The Race Is On to Mine the Deep Sea—But Scientists Are Wary

Some of the biggest deposits of iron, copper, and rare-earth elements are in the middle of the Pacific. They come at a cost.

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Pelagite (deep seafloor manganese nodule). Courtesy John St. John
Pelagite (deep seafloor manganese nodule). Courtesy John St. John

Jon Letman | 29 August 2018

Closer than the moon, yet less well-mapped than Mars, the Earth’s seafloor is home to otherworldly creatures befitting a science fiction movie. Their remote habitat has caught the attention of humans, who are lining up to begin mining the bottom of the deep blue sea.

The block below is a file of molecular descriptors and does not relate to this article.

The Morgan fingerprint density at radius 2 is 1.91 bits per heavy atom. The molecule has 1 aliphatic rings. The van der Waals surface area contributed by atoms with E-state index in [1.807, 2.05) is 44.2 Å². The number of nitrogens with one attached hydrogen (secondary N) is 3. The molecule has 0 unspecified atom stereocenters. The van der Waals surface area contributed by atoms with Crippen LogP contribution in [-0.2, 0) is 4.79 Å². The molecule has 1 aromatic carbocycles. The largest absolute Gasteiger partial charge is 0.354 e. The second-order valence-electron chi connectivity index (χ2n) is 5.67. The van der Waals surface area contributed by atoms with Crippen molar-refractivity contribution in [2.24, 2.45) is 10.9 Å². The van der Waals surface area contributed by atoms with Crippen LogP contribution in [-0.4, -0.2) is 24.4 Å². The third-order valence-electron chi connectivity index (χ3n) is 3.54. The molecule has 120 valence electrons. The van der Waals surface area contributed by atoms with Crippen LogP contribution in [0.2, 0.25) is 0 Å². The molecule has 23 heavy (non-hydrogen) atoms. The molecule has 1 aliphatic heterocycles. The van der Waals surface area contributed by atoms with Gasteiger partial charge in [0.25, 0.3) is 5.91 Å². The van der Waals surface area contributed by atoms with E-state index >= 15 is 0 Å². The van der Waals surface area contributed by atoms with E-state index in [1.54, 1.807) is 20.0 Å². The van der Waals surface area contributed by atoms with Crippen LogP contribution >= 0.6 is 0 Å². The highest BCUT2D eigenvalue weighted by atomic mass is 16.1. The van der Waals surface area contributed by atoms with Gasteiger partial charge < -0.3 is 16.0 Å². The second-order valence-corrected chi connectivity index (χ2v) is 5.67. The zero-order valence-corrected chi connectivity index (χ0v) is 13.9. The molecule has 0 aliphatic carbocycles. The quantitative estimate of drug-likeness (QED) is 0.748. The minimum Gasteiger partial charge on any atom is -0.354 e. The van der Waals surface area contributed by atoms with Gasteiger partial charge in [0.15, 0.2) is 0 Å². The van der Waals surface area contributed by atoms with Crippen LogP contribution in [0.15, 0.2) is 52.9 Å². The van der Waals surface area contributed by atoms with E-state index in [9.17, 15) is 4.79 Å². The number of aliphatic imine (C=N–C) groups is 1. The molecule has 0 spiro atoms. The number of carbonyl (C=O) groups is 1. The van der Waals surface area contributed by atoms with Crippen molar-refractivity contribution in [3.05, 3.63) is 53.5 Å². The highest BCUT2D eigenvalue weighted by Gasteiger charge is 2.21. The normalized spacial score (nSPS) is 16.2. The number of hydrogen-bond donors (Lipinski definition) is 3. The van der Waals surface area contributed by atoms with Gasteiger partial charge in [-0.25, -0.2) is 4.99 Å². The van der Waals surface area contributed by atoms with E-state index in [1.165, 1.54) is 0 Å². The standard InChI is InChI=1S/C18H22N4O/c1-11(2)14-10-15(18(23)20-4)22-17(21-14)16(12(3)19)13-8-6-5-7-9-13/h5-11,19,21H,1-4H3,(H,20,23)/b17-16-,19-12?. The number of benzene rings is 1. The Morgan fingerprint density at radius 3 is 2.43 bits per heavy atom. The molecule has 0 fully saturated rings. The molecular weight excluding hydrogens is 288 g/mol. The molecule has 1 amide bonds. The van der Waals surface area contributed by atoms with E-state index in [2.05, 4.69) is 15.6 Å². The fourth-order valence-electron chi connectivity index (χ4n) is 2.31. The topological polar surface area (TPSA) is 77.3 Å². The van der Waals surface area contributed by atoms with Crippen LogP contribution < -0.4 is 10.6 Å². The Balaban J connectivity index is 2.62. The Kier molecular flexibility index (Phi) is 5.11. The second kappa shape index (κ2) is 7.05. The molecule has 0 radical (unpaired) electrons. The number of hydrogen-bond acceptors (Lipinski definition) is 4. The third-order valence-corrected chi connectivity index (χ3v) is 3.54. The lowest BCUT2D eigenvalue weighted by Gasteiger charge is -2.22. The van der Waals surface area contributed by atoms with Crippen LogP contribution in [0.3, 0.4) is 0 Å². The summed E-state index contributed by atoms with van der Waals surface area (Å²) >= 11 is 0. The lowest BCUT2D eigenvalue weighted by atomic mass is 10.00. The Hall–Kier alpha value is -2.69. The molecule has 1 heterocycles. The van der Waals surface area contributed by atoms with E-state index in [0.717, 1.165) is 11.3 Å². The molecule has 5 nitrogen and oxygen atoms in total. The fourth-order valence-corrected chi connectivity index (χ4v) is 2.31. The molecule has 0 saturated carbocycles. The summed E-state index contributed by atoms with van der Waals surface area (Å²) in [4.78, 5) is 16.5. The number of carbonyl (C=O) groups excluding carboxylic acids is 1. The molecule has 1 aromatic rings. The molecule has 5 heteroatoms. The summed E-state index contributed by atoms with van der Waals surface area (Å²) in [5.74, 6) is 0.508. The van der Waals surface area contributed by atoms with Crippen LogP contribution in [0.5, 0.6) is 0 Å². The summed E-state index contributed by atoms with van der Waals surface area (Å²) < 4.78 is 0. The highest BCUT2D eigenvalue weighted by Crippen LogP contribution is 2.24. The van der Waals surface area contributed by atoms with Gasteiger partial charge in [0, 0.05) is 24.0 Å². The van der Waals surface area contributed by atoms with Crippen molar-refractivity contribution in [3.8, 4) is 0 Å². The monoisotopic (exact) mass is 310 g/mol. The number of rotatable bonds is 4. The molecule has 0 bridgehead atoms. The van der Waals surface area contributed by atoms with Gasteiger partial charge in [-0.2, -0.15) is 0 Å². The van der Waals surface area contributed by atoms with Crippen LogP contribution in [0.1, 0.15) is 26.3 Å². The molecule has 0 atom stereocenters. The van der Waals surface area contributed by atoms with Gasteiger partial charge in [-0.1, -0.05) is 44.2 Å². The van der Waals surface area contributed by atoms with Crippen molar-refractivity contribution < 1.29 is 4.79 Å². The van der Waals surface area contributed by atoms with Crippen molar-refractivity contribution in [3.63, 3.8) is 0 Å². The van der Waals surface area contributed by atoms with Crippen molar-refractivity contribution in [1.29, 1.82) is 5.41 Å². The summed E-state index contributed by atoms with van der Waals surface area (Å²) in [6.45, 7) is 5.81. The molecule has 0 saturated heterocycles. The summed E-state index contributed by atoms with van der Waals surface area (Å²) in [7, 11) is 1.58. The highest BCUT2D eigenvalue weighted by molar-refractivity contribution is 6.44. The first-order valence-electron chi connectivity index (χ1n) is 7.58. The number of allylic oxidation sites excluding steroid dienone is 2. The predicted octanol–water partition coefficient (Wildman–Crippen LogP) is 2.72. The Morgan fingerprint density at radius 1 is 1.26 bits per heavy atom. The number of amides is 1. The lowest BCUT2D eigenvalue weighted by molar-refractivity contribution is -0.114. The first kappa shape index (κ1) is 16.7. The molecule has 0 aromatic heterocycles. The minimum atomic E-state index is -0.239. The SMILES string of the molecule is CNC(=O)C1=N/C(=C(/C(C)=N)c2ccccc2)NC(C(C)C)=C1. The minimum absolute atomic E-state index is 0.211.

As technology and infrastructure drive the demand for minerals, and terrestrial resources grow harder to mine, the materials in the deep ocean are starting to look increasingly attractive to countries and companies.

“Deep-sea mining could end up having the largest footprint of any single human activity on the planet in terms of area of impact,” says University of Hawaii oceanographer Craig Smith.

Read the full article here: The Race Is On to Mine the Deep Sea—But Scientists Are Wary.